therefore they are identical ; or, (2) Join AO and produce it to meet BC in X and the line BG, which

is parallel to OC, in G; CO bisects AG, therefore BOE is parallel to GC and BOCG is a parallelogram, and its diagonals bisect each other.)

6. The straight lines drawn at right angles to the sides of a triangle, from

their middle points, are concurrent.
[Let two perpendicular3 OY, OZ meet in O, join OA, OB, OC, and also

OX; prove that OB=0A = 0C by Prop. 4, and then by Prop. 8 that

OX is at right angles to BC.] 7. The straight lines which bisect the angles of a triangle are concurrent.

[Let two bisectors meet in 0 and join OA; draw OL, OM, ON per

pendicular to the sides, and prove them equal by Prop. 26 ; prove AN e quals AM by Prop. 47, and that the angle NAO is equal to the

angle MAO by Prop. 8.] 8. The perpendiculars from the angles of a triangle on the opposite sides are

concurrent.
[Through A, B, C draw lines parallel to BC, CA, AB respectively; then

by No. 6 the perpendiculars at A, B, C are concurrent.] 9. To bisect a triangle by a straight line drawn through a given point in one

of its sides. (See Note on Additional Proposition, p. 97.) 10. To construct a right-angled triangle, having given the hypotenuse and

the sum of the remaining sides.
[Take a line AB equal to the sum of the sides ; make the angle BAC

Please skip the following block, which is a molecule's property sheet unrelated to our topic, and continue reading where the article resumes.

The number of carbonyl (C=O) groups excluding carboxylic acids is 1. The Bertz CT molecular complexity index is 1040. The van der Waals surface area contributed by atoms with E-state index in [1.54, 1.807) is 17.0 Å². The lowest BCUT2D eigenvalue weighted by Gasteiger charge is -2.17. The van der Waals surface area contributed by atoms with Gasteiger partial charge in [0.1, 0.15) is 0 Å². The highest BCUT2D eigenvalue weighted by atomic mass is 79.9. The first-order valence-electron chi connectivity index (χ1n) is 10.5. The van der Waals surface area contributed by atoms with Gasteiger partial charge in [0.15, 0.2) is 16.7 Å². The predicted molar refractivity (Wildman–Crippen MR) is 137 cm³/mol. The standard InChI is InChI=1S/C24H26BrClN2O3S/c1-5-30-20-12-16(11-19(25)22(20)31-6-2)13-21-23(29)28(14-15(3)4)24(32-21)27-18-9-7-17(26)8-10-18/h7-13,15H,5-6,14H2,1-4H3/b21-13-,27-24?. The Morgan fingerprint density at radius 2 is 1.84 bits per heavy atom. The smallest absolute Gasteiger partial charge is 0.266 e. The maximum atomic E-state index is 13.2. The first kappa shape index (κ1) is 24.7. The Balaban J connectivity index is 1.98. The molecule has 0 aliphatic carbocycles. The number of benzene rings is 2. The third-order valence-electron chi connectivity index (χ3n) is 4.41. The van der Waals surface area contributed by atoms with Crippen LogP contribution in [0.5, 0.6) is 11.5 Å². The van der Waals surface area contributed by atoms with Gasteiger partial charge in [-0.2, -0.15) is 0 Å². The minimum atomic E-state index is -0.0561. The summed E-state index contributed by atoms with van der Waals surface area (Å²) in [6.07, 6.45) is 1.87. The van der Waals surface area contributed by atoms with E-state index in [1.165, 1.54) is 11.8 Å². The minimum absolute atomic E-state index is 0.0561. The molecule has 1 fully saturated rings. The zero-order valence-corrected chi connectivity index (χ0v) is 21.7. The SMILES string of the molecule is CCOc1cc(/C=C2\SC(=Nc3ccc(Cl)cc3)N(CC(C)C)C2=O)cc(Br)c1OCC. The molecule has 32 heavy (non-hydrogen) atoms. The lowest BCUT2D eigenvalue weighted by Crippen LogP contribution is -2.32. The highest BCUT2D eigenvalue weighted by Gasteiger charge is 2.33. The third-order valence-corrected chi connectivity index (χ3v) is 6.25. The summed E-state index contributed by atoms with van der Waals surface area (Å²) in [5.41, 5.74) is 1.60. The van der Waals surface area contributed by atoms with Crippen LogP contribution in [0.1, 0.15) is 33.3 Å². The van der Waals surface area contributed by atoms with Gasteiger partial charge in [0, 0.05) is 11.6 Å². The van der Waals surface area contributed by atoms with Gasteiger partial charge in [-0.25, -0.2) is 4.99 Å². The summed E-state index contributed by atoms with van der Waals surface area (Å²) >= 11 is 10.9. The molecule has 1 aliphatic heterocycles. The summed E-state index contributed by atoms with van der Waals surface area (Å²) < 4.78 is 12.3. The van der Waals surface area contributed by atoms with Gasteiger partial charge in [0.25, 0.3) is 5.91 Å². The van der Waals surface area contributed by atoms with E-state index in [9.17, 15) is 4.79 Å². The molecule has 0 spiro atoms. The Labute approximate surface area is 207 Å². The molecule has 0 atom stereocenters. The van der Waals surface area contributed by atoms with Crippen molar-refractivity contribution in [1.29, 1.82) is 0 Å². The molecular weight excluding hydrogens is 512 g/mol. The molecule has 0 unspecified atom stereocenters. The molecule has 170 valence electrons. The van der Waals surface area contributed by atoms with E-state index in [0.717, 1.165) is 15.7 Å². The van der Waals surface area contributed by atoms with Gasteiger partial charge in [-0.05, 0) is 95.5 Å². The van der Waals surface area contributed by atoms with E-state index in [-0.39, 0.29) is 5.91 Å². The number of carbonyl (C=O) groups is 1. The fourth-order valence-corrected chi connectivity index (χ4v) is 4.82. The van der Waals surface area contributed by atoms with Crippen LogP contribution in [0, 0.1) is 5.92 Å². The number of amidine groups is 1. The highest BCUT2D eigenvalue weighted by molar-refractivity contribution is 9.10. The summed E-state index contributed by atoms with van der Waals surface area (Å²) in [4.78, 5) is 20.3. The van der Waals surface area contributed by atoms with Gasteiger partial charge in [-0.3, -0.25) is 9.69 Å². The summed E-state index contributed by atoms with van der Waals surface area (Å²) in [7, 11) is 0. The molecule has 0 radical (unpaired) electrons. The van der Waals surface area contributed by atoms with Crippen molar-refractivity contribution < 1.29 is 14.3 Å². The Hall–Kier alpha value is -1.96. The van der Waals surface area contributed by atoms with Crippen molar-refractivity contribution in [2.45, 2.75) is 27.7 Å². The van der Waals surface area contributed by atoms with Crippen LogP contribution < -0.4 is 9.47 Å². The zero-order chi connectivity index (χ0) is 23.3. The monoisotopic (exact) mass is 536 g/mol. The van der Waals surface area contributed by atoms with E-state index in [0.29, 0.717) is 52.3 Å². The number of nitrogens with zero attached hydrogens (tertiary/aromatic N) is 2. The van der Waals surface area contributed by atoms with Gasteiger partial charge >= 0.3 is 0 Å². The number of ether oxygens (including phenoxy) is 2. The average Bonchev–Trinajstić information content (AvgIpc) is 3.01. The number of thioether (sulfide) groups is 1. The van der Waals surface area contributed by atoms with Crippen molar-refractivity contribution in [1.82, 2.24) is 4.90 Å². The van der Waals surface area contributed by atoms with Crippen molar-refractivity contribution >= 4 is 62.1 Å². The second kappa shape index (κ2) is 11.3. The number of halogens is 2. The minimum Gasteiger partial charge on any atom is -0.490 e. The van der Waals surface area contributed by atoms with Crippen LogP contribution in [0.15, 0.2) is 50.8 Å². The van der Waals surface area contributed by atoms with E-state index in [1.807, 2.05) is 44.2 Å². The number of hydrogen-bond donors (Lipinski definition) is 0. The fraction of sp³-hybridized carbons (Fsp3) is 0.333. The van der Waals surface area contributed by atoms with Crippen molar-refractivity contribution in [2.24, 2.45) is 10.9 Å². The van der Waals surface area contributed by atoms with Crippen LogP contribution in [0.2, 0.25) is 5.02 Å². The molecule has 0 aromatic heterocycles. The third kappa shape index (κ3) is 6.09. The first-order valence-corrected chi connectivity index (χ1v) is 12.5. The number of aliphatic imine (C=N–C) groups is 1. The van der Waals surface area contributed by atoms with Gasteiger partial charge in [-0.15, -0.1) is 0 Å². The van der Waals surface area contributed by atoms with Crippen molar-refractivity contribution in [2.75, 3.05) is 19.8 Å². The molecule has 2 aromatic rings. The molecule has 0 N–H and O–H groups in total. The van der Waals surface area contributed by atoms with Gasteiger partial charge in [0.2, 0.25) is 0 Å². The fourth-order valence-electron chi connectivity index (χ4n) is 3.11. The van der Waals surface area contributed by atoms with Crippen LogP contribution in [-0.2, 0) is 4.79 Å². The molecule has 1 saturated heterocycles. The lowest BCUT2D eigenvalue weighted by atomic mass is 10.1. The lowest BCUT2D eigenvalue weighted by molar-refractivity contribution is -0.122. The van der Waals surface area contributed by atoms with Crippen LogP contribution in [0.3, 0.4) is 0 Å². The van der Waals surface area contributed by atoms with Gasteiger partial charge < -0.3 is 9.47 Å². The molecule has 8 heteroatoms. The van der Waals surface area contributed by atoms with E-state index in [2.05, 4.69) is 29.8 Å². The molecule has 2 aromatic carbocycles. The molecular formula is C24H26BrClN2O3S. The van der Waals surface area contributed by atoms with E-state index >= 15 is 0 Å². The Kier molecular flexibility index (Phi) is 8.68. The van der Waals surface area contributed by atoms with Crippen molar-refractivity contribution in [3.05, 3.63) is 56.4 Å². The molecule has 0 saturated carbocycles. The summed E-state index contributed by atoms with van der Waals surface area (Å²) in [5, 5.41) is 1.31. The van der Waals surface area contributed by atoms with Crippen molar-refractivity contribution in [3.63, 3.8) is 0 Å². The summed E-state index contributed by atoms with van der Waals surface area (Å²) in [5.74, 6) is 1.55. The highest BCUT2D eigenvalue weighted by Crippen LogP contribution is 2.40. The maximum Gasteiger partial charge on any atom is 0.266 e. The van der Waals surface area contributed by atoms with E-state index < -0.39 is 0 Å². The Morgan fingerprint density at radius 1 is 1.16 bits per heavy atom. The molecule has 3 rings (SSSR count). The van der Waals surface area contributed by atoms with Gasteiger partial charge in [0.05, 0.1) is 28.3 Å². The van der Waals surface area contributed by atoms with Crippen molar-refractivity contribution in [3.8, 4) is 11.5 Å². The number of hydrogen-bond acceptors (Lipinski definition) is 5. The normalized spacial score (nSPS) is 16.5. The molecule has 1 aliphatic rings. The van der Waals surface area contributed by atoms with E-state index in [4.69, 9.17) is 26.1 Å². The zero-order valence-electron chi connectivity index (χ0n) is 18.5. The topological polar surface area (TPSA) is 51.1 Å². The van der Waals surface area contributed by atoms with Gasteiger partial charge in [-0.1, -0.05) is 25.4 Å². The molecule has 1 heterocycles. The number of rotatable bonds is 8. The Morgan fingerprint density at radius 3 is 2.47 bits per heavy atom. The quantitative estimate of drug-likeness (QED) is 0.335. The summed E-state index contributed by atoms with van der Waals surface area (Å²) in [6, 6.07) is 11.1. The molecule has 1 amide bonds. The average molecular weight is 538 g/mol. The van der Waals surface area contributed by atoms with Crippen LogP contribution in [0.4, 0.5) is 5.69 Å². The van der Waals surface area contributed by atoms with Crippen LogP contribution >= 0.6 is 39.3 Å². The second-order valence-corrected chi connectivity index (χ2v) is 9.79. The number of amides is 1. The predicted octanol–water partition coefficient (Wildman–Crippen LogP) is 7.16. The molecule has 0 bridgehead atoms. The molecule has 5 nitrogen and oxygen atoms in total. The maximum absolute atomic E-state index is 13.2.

equal to half a right angle, and with centre B and radius equal to
the hypotenuse describe a circle cutting AC in D and E; draw DF
and EG perpendicular to AB; DFB and EGB are each the triangle

required.] 11. To construct a triangle, having given the perimeter and each of the angles

at the base.
[Take AB equal to the perimeter; make the angles BAP and ABP

equal to half the given angles respectively ; again make the angles
APQ and BPR equal to half the given angles respectively, Q, R being

in AB; PQR is the triangle required. Prove by Prop. 32.] 12. To construct a triangle, having given the base, the difference of the

angles at the base, and the difference of the remaining sides.
[Take the base AB; make the angle ABC equal to 1 given difference

of base angles ; with centre A and radius equal to given difference
of sides describe a circle, cutting BC in D and E, D being nearer B;
join AD and produce it to P, making the angle DBP equal to PDB;

PAB is the triangle required.] 13. To construct a triangle, having its three medians equal to three given